karen_w_newton (karen_w_newton) wrote,

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www 2 wwm (World Wide Marketplace)

I remember several years ago of friend of mine who was an early adopter of PCs and Internet service predicted that the Internet would change the way that people do business. I don't think anyone would argue that he was wrong, but I do wonder if he had any inkling of the totality of it all. Think of it. You have E-Bay and Craig's List, the world's biggest yard sales. You have Google, a multi-billion dollar company whose products are free. And when it comes to books (and lots of other stuff) you have Amazon.com.

Decades ago, when I was young, my folks had a book called The Crime of Giovanni Venturi by Howard Shaw. It was a very funny story set in post-WWII Italy about a man who digs a tunnel from the kitchen of his tiny restaurant to the big chain restaurant at the end of the block that's trying to Walmart him. He steals food from the competition to stay in business. I remembered the book, but I could never find it in used book stores. Viola! Amazon.com had it on one of their authorized used book sites. I ordered the book (for a lot more than my parents had paid), it came, and I read it. Still funny, and only a tiny bit dated.

For new books, one thing Amazon does is rank the books it sells, and post that info for all to see. The PPW list serve has had some chatter lately about how to interpret these rankings. Someone sent a link for this e-zine article that defines what the number ranges mean in terms of numbers of books sold. Their estimates are:

1,000,000-and up ............. total sales under 40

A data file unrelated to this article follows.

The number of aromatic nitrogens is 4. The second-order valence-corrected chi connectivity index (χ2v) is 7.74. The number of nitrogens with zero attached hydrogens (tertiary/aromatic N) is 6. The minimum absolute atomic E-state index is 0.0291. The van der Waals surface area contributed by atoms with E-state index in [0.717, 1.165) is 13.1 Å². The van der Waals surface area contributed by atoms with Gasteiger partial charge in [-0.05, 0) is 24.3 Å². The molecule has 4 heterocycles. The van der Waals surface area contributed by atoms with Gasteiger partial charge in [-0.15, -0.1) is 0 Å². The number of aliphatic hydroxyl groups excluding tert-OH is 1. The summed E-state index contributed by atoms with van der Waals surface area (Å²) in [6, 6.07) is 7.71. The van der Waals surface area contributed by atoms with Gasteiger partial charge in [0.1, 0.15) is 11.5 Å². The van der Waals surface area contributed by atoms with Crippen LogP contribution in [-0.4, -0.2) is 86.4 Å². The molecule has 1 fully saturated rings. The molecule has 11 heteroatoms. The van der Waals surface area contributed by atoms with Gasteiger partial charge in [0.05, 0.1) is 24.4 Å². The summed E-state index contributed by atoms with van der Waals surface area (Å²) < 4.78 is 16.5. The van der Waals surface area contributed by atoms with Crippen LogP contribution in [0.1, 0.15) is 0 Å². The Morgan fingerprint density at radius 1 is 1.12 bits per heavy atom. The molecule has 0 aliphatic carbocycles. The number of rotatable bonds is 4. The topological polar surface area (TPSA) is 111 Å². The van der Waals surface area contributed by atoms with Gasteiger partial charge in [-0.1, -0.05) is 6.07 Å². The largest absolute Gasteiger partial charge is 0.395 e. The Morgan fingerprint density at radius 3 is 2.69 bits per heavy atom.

100,00-and up .................. total sales under 200

10,000-and up .................. 1 – 10 copies per week

1,000-and up.................... 10 – 100 copies per week

100-and up ....,.................100 – 200 copies per week

10- and up ...................... 200 – 1000 copies per week

Top 10 books .....................over 1,000 copies per week

So, you have to be ranked better than the 10,000th-selling book to sell more than 10 copies a week. I wonder how solid their numbers are? Of course, this is only for sales on Amazon, not for brick and mortar stores.

Brick and mortar? What's what?

Anyway, there's one thing that's not easily translated to the web, and that's a trip to a good old-fashioned sci-fi convention! Yes, I know on sitcoms only losers go to science fiction conventions, but think about it. On sitcoms, schlubby loser guys in dead end jobs always have really hot wives. That is so not reality! Cons are fun, and starting tomorrow I will be at Balticon so I won't have much time to blog. I'll post later, and I'll try to post a photo.
Tags: publishing, the web

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